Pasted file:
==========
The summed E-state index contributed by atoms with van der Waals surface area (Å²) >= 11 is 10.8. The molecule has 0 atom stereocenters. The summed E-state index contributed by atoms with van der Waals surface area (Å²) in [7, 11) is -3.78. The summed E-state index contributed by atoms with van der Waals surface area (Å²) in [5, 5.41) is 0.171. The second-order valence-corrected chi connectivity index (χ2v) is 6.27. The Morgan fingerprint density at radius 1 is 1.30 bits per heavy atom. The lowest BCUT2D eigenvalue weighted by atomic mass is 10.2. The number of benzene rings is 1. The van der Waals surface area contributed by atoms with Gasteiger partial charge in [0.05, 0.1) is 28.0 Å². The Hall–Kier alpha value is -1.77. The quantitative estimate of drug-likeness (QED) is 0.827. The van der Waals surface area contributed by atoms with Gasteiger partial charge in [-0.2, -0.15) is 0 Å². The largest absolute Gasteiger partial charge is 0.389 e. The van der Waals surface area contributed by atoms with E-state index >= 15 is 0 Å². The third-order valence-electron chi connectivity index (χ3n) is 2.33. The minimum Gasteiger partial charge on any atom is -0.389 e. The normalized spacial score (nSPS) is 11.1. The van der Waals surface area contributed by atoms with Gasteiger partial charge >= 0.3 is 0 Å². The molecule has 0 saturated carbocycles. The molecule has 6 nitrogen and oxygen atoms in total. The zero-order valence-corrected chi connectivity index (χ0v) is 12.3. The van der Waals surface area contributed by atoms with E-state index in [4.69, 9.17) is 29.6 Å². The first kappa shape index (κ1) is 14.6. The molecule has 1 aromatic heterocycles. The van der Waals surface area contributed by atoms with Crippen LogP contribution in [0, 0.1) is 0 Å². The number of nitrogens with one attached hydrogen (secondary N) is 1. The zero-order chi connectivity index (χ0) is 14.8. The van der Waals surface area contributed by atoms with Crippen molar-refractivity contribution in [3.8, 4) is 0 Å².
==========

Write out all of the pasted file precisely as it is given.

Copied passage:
The summed E-state index contributed by atoms with van der Waals surface area (Å²) >= 11 is 10.8. The molecule has 0 atom stereocenters. The summed E-state index contributed by atoms with van der Waals surface area (Å²) in [7, 11) is -3.78. The summed E-state index contributed by atoms with van der Waals surface area (Å²) in [5, 5.41) is 0.171. The second-order valence-corrected chi connectivity index (χ2v) is 6.27. The Morgan fingerprint density at radius 1 is 1.30 bits per heavy atom. The lowest BCUT2D eigenvalue weighted by atomic mass is 10.2. The number of benzene rings is 1. The van der Waals surface area contributed by atoms with Gasteiger partial charge in [0.05, 0.1) is 28.0 Å². The Hall–Kier alpha value is -1.77. The quantitative estimate of drug-likeness (QED) is 0.827. The van der Waals surface area contributed by atoms with Gasteiger partial charge in [-0.2, -0.15) is 0 Å². The largest absolute Gasteiger partial charge is 0.389 e. The van der Waals surface area contributed by atoms with E-state index >= 15 is 0 Å². The third-order valence-electron chi connectivity index (χ3n) is 2.33. The minimum Gasteiger partial charge on any atom is -0.389 e. The normalized spacial score (nSPS) is 11.1. The van der Waals surface area contributed by atoms with Gasteiger partial charge >= 0.3 is 0 Å². The molecule has 0 saturated carbocycles. The molecule has 6 nitrogen and oxygen atoms in total. The zero-order valence-corrected chi connectivity index (χ0v) is 12.3. The van der Waals surface area contributed by atoms with E-state index in [4.69, 9.17) is 29.6 Å². The first kappa shape index (κ1) is 14.6. The molecule has 1 aromatic heterocycles. The van der Waals surface area contributed by atoms with Crippen LogP contribution in [0, 0.1) is 0 Å². The number of nitrogens with one attached hydrogen (secondary N) is 1. The zero-order chi connectivity index (χ0) is 14.8. The van der Waals surface area contributed by atoms with Crippen molar-refractivity contribution in [3.8, 4) is 0 Å².